Archbishop Timothy M. Dolan of New York and Sr. Carol Keehan, president and CEO of the Catholic Health Association (CHA), have exchanged letters affirming that the local bishop is the authoritative interpreter of religious and ethical guidelines in Catholic health facilities.
The exchange also looked ahead to further cooperation on pro-life and religious freedom issues.
Sr. Keehan’s Jan. 18 letter to Archbishop Dolan, the president of the U.S. bishops’ conference, noted previous discussions with the New York archbishop and Bishop Robert Lynch of St. Petersburg, Florida concerning the Ethical and Religious Directives (ERDs) which govern Catholic hospitals in the U.S.
“I was happy to have the opportunity to assure you that publicly and privately, CHA has always said to sponsors, governing board members, manager and clinicians that an individual bishop in his diocese is the authoritative interpreter of the ERDs,” her letter continued. “We explain that a Bishop has a right to interpret the ERDs and also to develop his own ethical and religious directives if he chooses.”
The letter expressed the association’s “sincere desire” to work with the Church and individual bishops to understand clinical issues and to bring Church teaching to bear on them.
“We are absolutely convinced that the teaching of the Church, in combination with a clear understanding of the clinical situation serves the people of God very well,” Sr. Keehan continued.
She said her organization has “consistently worked” to help its members and others understand the ethical directives while also noting that the local bishop is their “authoritative interpreter.”
In his Jan. 26 reply, Archbishop Dolan said it was “so helpful” for Sr. Keehan to reiterate the Catholic Health Association’s commitment to “complete fidelity to Catholic moral teaching and practice.”
The acknowledgment of the local bishop’s place in interpreting the ethical directives is “a welcome and crucial component” in understanding authentic Catholic moral teaching.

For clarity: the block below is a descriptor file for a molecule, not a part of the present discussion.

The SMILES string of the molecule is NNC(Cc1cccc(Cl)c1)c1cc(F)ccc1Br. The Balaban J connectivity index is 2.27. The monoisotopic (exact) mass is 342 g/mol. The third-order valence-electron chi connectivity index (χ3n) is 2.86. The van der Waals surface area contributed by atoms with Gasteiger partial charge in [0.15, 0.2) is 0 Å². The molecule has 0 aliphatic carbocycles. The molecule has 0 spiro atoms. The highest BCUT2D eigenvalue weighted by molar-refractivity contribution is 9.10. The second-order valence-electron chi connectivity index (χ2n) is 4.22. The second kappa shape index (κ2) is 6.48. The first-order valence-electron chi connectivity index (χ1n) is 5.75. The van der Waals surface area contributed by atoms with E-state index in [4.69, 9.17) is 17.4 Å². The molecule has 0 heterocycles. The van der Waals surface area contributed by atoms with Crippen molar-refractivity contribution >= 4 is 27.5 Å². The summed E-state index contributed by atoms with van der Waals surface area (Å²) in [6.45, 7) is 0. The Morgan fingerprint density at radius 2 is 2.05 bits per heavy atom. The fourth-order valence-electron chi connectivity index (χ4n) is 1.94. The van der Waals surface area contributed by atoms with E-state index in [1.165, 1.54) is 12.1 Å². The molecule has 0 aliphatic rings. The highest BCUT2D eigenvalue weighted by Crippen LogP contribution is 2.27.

In cases of ethical dilemmas there is a need for “appropriate consultation” with medical professionals and ethical experts, the archbishop said. However, where conflicts arise between these experts and the local bishop, the bishop provides the “authoritative resolution based on his teaching office.”
“Once such a resolution of a doubt has been given, it is no longer a question of competing moral theories or the offering of various ethical interpretations or opinions of the medical data that can still be legitimately espoused and followed,” the archbishop explained. “Thank you for making clear that the
CHA and the bishops both share this understanding of the Church’s teaching.”
Archbishop Dolan’s letter foresaw times when it will be “very important for the Church to speak with one voice” on issues like the right to life, religious liberty, and serving the poor and the needy. He specifically mentioned the Pitts-Lipinski bill that would “definitively resolve” questions about the 2010 health care legislation’s funding for abortion services.
The protection of Catholic institutions’ ability to “carry out their mission in conformity with our faith” is also important because “there are increasing political and social pressures that are trying to force the Church to compromise her principles.”
Archbishop Dolan closed his letter by thanking Sr. Keehan for her clarification and her “personal dedication” to the Church’s healing ministry
The exchange of letters comes after almost a year of conflicted relations between the bishops and the Catholic Health Association.
In December of last year, Bishop Thomas J. Olmsted of Phoenix, Ariz. stripped the Catholic affiliation from a Phoenix hospital which performed a direct abortion. Sr. Keehan defended the hospital, whose parent company is a CHA member. She said the hospital had “correctly applied” the Catholic bishops’ ethical directives.
Sr. Keehan’s organization had also backed the 2010 health care legislation despite the opposition of the bishops and pro-life groups who considered its abortion funding restrictions to be severely lacking.